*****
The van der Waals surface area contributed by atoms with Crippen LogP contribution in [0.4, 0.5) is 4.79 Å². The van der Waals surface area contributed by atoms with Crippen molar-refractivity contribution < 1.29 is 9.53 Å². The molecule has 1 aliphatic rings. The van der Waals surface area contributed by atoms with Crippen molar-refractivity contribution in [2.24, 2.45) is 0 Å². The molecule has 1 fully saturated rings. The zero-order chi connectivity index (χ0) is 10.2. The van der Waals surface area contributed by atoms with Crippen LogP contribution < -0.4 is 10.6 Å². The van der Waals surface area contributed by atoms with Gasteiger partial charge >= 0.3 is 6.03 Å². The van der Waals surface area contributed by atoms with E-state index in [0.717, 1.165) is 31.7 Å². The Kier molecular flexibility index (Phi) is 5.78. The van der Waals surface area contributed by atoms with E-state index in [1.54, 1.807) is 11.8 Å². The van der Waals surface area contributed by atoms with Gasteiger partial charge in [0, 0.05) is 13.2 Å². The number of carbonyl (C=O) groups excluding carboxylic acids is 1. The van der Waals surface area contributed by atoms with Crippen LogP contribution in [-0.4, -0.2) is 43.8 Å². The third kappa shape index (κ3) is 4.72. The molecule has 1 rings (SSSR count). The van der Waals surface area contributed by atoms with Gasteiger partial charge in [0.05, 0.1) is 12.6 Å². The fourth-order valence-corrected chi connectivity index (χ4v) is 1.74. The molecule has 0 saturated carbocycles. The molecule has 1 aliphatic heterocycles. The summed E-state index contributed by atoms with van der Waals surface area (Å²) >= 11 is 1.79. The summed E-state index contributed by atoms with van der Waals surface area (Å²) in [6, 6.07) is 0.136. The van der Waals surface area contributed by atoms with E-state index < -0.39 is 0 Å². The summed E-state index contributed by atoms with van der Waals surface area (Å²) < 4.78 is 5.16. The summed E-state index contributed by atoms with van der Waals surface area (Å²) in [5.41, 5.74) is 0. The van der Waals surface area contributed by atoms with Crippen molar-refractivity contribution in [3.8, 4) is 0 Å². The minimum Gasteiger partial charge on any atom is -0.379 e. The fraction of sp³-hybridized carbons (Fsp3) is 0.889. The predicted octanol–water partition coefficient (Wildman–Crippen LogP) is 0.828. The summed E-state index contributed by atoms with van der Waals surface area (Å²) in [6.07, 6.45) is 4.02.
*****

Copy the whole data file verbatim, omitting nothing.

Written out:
The van der Waals surface area contributed by atoms with Crippen LogP contribution in [0.4, 0.5) is 4.79 Å². The van der Waals surface area contributed by atoms with Crippen molar-refractivity contribution < 1.29 is 9.53 Å². The molecule has 1 aliphatic rings. The van der Waals surface area contributed by atoms with Crippen molar-refractivity contribution in [2.24, 2.45) is 0 Å². The molecule has 1 fully saturated rings. The zero-order chi connectivity index (χ0) is 10.2. The van der Waals surface area contributed by atoms with Crippen LogP contribution < -0.4 is 10.6 Å². The van der Waals surface area contributed by atoms with Gasteiger partial charge >= 0.3 is 6.03 Å². The van der Waals surface area contributed by atoms with E-state index in [0.717, 1.165) is 31.7 Å². The Kier molecular flexibility index (Phi) is 5.78. The van der Waals surface area contributed by atoms with E-state index in [1.54, 1.807) is 11.8 Å². The van der Waals surface area contributed by atoms with Gasteiger partial charge in [0, 0.05) is 13.2 Å². The number of carbonyl (C=O) groups excluding carboxylic acids is 1. The van der Waals surface area contributed by atoms with Crippen LogP contribution in [-0.4, -0.2) is 43.8 Å². The third kappa shape index (κ3) is 4.72. The molecule has 1 rings (SSSR count). The van der Waals surface area contributed by atoms with Gasteiger partial charge in [0.05, 0.1) is 12.6 Å². The fourth-order valence-corrected chi connectivity index (χ4v) is 1.74. The molecule has 0 saturated carbocycles. The molecule has 1 aliphatic heterocycles. The summed E-state index contributed by atoms with van der Waals surface area (Å²) >= 11 is 1.79. The summed E-state index contributed by atoms with van der Waals surface area (Å²) in [6, 6.07) is 0.136. The van der Waals surface area contributed by atoms with E-state index < -0.39 is 0 Å². The summed E-state index contributed by atoms with van der Waals surface area (Å²) < 4.78 is 5.16. The summed E-state index contributed by atoms with van der Waals surface area (Å²) in [5.41, 5.74) is 0. The van der Waals surface area contributed by atoms with Crippen molar-refractivity contribution in [3.8, 4) is 0 Å². The minimum Gasteiger partial charge on any atom is -0.379 e. The fraction of sp³-hybridized carbons (Fsp3) is 0.889. The predicted octanol–water partition coefficient (Wildman–Crippen LogP) is 0.828. The summed E-state index contributed by atoms with van der Waals surface area (Å²) in [6.07, 6.45) is 4.02.